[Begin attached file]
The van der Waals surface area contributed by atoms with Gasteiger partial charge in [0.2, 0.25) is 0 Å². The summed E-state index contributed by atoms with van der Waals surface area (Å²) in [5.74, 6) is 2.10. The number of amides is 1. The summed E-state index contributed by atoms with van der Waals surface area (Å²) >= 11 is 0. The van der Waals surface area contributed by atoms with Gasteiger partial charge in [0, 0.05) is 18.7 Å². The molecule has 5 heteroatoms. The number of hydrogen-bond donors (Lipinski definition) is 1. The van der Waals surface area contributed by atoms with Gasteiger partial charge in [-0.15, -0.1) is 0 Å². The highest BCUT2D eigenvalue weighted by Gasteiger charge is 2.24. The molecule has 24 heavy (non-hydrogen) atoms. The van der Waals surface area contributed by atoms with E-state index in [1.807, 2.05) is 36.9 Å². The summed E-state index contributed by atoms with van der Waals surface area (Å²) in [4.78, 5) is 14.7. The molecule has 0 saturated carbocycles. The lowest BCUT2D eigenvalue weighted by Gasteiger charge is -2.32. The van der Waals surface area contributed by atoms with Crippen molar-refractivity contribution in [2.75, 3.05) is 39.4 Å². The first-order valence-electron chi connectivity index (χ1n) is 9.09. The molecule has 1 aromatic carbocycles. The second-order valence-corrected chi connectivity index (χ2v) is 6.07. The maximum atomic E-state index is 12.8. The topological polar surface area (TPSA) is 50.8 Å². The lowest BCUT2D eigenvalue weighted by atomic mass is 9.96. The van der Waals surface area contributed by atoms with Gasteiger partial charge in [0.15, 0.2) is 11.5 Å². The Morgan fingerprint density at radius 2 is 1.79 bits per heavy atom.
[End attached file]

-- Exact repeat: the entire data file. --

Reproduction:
The van der Waals surface area contributed by atoms with Gasteiger partial charge in [0.2, 0.25) is 0 Å². The summed E-state index contributed by atoms with van der Waals surface area (Å²) in [5.74, 6) is 2.10. The number of amides is 1. The summed E-state index contributed by atoms with van der Waals surface area (Å²) >= 11 is 0. The van der Waals surface area contributed by atoms with Gasteiger partial charge in [0, 0.05) is 18.7 Å². The molecule has 5 heteroatoms. The number of hydrogen-bond donors (Lipinski definition) is 1. The van der Waals surface area contributed by atoms with Gasteiger partial charge in [-0.15, -0.1) is 0 Å². The highest BCUT2D eigenvalue weighted by Gasteiger charge is 2.24. The molecule has 24 heavy (non-hydrogen) atoms. The van der Waals surface area contributed by atoms with E-state index in [1.807, 2.05) is 36.9 Å². The summed E-state index contributed by atoms with van der Waals surface area (Å²) in [4.78, 5) is 14.7. The molecule has 0 saturated carbocycles. The lowest BCUT2D eigenvalue weighted by Gasteiger charge is -2.32. The van der Waals surface area contributed by atoms with Crippen molar-refractivity contribution in [2.75, 3.05) is 39.4 Å². The first-order valence-electron chi connectivity index (χ1n) is 9.09. The molecule has 1 aromatic carbocycles. The second-order valence-corrected chi connectivity index (χ2v) is 6.07. The maximum atomic E-state index is 12.8. The topological polar surface area (TPSA) is 50.8 Å². The lowest BCUT2D eigenvalue weighted by atomic mass is 9.96. The van der Waals surface area contributed by atoms with Gasteiger partial charge in [0.15, 0.2) is 11.5 Å². The Morgan fingerprint density at radius 2 is 1.79 bits per heavy atom.